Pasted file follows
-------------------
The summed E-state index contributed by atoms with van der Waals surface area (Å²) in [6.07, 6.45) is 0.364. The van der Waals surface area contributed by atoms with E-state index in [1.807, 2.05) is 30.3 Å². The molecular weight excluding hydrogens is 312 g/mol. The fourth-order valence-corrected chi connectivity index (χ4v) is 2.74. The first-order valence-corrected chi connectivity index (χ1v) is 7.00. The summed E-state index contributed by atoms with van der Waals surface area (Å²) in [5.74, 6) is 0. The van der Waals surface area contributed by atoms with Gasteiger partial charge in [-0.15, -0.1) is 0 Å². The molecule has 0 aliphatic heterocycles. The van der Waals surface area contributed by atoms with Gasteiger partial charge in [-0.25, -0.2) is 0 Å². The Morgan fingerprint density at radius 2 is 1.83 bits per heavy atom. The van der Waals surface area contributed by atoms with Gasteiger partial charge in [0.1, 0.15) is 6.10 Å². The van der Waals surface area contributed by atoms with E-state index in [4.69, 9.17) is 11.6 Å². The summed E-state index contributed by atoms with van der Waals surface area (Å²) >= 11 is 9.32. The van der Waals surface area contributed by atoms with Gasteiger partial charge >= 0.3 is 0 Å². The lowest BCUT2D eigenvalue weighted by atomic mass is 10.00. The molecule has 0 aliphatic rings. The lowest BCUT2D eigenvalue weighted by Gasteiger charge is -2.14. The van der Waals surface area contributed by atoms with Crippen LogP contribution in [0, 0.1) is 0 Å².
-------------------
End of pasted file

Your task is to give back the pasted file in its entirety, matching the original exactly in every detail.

The summed E-state index contributed by atoms with van der Waals surface area (Å²) in [6.07, 6.45) is 0.364. The van der Waals surface area contributed by atoms with E-state index in [1.807, 2.05) is 30.3 Å². The molecular weight excluding hydrogens is 312 g/mol. The fourth-order valence-corrected chi connectivity index (χ4v) is 2.74. The first-order valence-corrected chi connectivity index (χ1v) is 7.00. The summed E-state index contributed by atoms with van der Waals surface area (Å²) in [5.74, 6) is 0. The van der Waals surface area contributed by atoms with Gasteiger partial charge in [-0.15, -0.1) is 0 Å². The molecule has 0 aliphatic heterocycles. The van der Waals surface area contributed by atoms with Gasteiger partial charge in [-0.25, -0.2) is 0 Å². The Morgan fingerprint density at radius 2 is 1.83 bits per heavy atom. The van der Waals surface area contributed by atoms with Gasteiger partial charge in [0.1, 0.15) is 6.10 Å². The van der Waals surface area contributed by atoms with E-state index in [4.69, 9.17) is 11.6 Å². The summed E-state index contributed by atoms with van der Waals surface area (Å²) >= 11 is 9.32. The van der Waals surface area contributed by atoms with Gasteiger partial charge >= 0.3 is 0 Å². The lowest BCUT2D eigenvalue weighted by atomic mass is 10.00. The molecule has 0 aliphatic rings. The lowest BCUT2D eigenvalue weighted by Gasteiger charge is -2.14. The van der Waals surface area contributed by atoms with Crippen LogP contribution in [0, 0.1) is 0 Å².